|Kittens (or memes) aren't a social media strategy.|
Our Global Chief Strategy Officer says "Everything communicates."
Not just your communications. Your product, your customer service, your price point. The perception of a brand is informed through experience, not just ads.
Your social media strategy communicates too. Obviously the content itself, but so too does the way you approach the channel, where you invest your time and money. Everything communicates.
And these days social isn't a single line item on the bottom of a media plan. Bigger budgets every year support the channel which is long over due - too many brands over invest in production relative to distribution.
As the channel matures, so too must our approach. Unfortunately brands still think the answer is memes - attempts to 'hijack the conversion' with reactive content. Now, armed with a media budget, they have reach.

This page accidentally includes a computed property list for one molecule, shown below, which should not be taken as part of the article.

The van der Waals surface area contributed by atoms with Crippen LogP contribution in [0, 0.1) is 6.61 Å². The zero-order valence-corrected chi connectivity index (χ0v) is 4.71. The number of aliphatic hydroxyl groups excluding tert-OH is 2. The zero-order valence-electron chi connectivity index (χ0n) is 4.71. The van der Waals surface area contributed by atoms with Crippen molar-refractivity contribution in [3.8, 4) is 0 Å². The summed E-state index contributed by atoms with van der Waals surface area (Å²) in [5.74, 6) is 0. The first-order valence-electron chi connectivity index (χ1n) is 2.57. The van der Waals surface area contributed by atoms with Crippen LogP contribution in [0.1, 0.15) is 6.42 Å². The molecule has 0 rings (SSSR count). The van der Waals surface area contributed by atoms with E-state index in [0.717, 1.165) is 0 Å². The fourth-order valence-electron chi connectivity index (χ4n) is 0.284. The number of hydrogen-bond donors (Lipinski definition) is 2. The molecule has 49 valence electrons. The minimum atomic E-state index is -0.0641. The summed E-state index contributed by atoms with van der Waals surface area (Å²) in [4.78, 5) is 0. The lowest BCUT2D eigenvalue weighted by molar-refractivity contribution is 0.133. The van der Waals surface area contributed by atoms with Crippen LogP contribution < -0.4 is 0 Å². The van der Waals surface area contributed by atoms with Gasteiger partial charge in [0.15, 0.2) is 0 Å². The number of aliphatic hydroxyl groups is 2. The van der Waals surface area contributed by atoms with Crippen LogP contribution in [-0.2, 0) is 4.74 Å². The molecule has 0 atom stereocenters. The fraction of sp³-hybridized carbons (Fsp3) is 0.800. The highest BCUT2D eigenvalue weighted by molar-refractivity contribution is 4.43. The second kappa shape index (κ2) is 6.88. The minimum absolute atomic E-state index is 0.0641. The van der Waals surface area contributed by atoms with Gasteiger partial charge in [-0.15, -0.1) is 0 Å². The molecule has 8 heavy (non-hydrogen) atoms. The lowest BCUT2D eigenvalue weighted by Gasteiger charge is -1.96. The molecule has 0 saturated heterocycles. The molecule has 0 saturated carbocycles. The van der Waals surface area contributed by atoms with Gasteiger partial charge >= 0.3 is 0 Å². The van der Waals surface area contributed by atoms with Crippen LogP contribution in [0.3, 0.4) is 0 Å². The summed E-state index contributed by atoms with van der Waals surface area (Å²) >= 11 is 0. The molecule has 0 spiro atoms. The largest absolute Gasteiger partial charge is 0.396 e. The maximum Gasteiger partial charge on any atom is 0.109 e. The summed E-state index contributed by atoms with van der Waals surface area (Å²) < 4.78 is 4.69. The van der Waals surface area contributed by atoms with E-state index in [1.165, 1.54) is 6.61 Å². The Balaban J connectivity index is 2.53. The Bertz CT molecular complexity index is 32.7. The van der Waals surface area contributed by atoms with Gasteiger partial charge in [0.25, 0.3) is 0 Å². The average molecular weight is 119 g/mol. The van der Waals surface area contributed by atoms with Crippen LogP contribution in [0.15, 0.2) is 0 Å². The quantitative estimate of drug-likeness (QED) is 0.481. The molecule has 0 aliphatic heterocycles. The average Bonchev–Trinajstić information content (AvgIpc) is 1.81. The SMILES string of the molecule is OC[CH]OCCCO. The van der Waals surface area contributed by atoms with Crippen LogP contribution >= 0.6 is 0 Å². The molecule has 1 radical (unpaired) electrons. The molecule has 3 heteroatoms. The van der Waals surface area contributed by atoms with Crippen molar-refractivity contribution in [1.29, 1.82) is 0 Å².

In two days I've seen half a dozen attempts by local brands to jump on the salt bae and jacketgate memes (don't worry, I had to look them up as well). And there's more every day.
Please, stop doing it. Far more often than not:
- It's too niche or early for people to have context (so much wastage)
- It's off brand (and it's not distinctive if everyone is doing it)
- It's off strategy (if you even have one)
- You don't own the image/video rights or talent usage (ask your legal team)
- It's lame (especially when you PR it in trade press)
Just because it's getting lots of likes doesn't mean it's working.